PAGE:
The Energy Storage Report 2024

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Common EU definition of storage could unlock potential: Solar Power Europe

A framework that values solar-plus-storage is needed in Europe, the report's authors Solar Power Europe, EUROBAT and EHPA have argued. Image: EC.
The EU’s lack of regulatory definition for energy storage is among major factors holding back the potential of the technology in the continent, particularly for integrating renewables, Solar Power Europe has argued in a new report.

The trade group, formerly the European Photovoltaic Industry Association, has authored the “Solar and Storage Policy Paper – April 2016” along with the Association of European Automotive and Industrial Battery Manufacturers (EUROBAT) and the European Heat Pump Association (EHPA).

The trio’s joint proposals outlined in the paper push for the greater recognition of storage as a way to increase the value of solar by enabling greater on-site consumption of PV power, as well as valuing the potential network-side benefits of storage. The latter includes easing pressure on grids by using solar-plus-storage to meet peak demand, which in Europe occurs in the evenings.

In order to get the best use of “zero marginal cost” solar electricity and to get to higher ratios of self-consumption, while potentially also unlocking the use of storage systems to provide demand side flexibility, the report’s authors make a number of recommendations.

Modern networks require modern configuration

First and foremost of these recommendations is to “provide a common EU legal definition of storage”. As has been seen in Europe and markets elsewhere, electricity markets and grids have been historically designed to accommodate centralised, usually fossil fuel-based generation, transmission and distribution of energy.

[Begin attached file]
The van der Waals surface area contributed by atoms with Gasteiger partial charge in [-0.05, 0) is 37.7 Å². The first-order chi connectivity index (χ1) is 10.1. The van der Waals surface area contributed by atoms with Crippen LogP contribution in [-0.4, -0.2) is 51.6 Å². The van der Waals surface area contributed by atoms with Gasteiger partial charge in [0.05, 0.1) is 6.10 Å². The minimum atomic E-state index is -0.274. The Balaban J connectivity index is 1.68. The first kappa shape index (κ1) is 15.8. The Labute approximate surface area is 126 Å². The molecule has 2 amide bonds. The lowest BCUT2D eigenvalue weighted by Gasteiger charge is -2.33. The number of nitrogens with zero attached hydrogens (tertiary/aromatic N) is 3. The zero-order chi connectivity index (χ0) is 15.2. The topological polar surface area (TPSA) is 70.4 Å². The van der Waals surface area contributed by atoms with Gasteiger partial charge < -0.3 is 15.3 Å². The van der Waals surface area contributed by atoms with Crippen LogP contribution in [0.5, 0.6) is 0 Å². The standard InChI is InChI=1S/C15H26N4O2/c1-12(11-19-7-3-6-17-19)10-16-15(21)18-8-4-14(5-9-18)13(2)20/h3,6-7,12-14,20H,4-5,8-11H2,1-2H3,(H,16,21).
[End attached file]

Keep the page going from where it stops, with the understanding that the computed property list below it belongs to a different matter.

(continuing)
In the case of storage, one of the biggest issues raised by this is that networks are not configured to cope with a device that, like a battery, can be any number of things simultaneously including generator, load or transmission asset, depending on where it is placed on the grid and what it is used for. In many regions such as the UK, this means transmission network operators cannot invest in storage if it would mean becoming involved in the power market too, to give one simple example. At the same time, Solar Power Europe, EUROBAT and EHPA argue that the creation of a European storage market is hampered by this lack of definition.

An “appropriate framework for self-consumption” is needed, the policy paper also says, urging the EU to create one through its Renewable Energy Directive framework, which currently calls for 20% of the EU’s energy demand to be met with renewables by 2020. Some countries, such as Spain, have levied taxes on PV system owners using their own power, while even Europe’s longstanding PV market leader, Germany, has rules limiting the amount of self-generated power one can use that one industry advocate recently said are “very strange”.       

Among the other recommendations for action are a call for greater coupling between energy sectors – electricity, heating and cooling and transport. Storing power in the form of heat, or optimising EV charging to cause the least stress on the grid could also be important in adding flexibility to energy networks. The paper also calls for more R&D and temporary support programmes, such as the limited cash rebate paid to German buyers of home battery storage systems to be rolled out.

Solar Power Europe, EUROBAT and EHPA argue that storage can help make the energy system more cost-effective by allowing the use of power when it is cheaper and by balancing out peaks in pricing throughout the day.

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